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A draft bill designed to enhance protection of Greece’ ancient treasures and make it easier to arrest antiquities smugglers is expected to be ready within six months, Culture Minister George Voulgarakis revealed on Tuesday, the Athens News Agency reports.

He also announced that a meeting later the same day between culture ministry officials and representatives of the Getty Museum to begin the second round of talks for the return of two ancient Greek artifacts that Greece believes were smuggled out of the country illegally.

In the meantime, the culture ministry was continuing contacts with the Italian culture ministry to exchange information and tactics regarding ways to combat antiquities smugglers.

Culinary Sanctuaries in Crete October 4, 2006

Posted by grhomeboy in Food Greece, Greek Food Culture, Shows & Conferences.
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Within the Thematic Panels at the 3rd Annual Summit, Destinations2006, a presentation of an agrotourism cooking school developed at Crete, in Greece, is going to be one of the features among the array of worldwide concrete cases of good practices on sustainable tourism.

Not only the activity, named Crete’s Culinary Sanctuaries (CCS), has created work profit to the local people, but also it has overcome the island problem of water shortage, since its agricultural techniques is based on a water-conserving system.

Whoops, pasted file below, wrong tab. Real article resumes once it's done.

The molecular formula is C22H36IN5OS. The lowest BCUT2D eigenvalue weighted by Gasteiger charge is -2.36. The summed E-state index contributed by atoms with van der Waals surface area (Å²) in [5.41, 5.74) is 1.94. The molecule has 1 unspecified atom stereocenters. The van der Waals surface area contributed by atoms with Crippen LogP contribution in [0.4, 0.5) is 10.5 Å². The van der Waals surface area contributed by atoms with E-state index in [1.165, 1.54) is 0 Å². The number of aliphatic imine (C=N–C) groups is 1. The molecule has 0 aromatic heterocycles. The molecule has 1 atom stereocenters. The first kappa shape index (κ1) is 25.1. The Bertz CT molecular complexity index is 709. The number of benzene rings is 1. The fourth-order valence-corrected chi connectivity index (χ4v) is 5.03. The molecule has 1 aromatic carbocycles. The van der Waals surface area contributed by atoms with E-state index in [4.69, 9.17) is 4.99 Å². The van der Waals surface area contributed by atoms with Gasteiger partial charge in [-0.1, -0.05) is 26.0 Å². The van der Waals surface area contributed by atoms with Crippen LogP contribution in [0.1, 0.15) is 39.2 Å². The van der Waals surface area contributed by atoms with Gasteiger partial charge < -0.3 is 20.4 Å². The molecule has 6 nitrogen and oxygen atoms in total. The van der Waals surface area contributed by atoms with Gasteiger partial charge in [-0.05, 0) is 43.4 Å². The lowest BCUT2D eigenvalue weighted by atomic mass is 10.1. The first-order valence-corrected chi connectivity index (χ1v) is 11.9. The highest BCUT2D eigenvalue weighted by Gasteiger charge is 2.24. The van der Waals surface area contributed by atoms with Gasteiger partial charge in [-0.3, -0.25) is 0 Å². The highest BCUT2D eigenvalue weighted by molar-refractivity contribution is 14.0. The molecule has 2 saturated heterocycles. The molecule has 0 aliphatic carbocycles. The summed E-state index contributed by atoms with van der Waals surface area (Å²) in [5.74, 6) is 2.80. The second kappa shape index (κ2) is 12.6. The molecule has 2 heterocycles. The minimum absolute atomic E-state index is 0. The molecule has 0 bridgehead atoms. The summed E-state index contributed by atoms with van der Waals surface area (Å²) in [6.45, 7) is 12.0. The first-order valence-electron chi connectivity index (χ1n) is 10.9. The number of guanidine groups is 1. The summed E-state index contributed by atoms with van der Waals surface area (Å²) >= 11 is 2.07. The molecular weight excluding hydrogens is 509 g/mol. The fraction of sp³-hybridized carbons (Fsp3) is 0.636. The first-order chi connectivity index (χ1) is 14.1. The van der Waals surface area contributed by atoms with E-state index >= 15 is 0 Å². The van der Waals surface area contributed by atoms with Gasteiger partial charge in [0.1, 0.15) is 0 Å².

The presentation of this case will take place on the next 30th November during the morning, at building number 41(classroom 2) , at Pontíficia Universidade Católica do Rio Grande do Sul (PUCRS), at the Brazilian southern city of Porto Alegre, in Rio Grande do Sul.

“Intimate cultural immersion experiences” that is how Nikki Rose, a Greek-American chef and one of the founders of the CCS, defines its programs of cooking seminars. A decade ago, Nikki and Kostas Bouyouris, an agronomist and co-founder of the Mediterranean Association for Soil Health (“MedASH”) started to work with an unusual cooking school where the lessons are taught at the island residents’ kitchens and at other sites such as vegetable plots.

Their project consists in a networking of small-scale farmers, cookers, agronomists, botanists, ecolodge owners, adventure sports specialists, archaeologists and other professionals from Crete’s local communities. This group works altogether to promote a sustainable tourism activity in the island while, simultaneously, spreading the local cultural heritage of organic farming linked with the Mediterranean cuisine through the seminars.

Crete’s Culinary Sanctuaries runs eight programs that vary according to the seasons. In the springtime, there’s lamb on the spit, snails and horta (wild green). Summer is for beekeeping and winemaking. During the winter, olive oil becomes the island main production.

Firstly, the students are shown how the food is grown and produced. Then, it’s time to learn how to prepare it. In effect, local chefs teach them how to eat the way they do: letting the true flavors shine on their own without much flash. As Nikki explains “there’s nothing like fresh mizithra cheese and olive oil straight from the spigot on a crunchy piece of homemade dakos bread with a sprinkling of wild oregano.”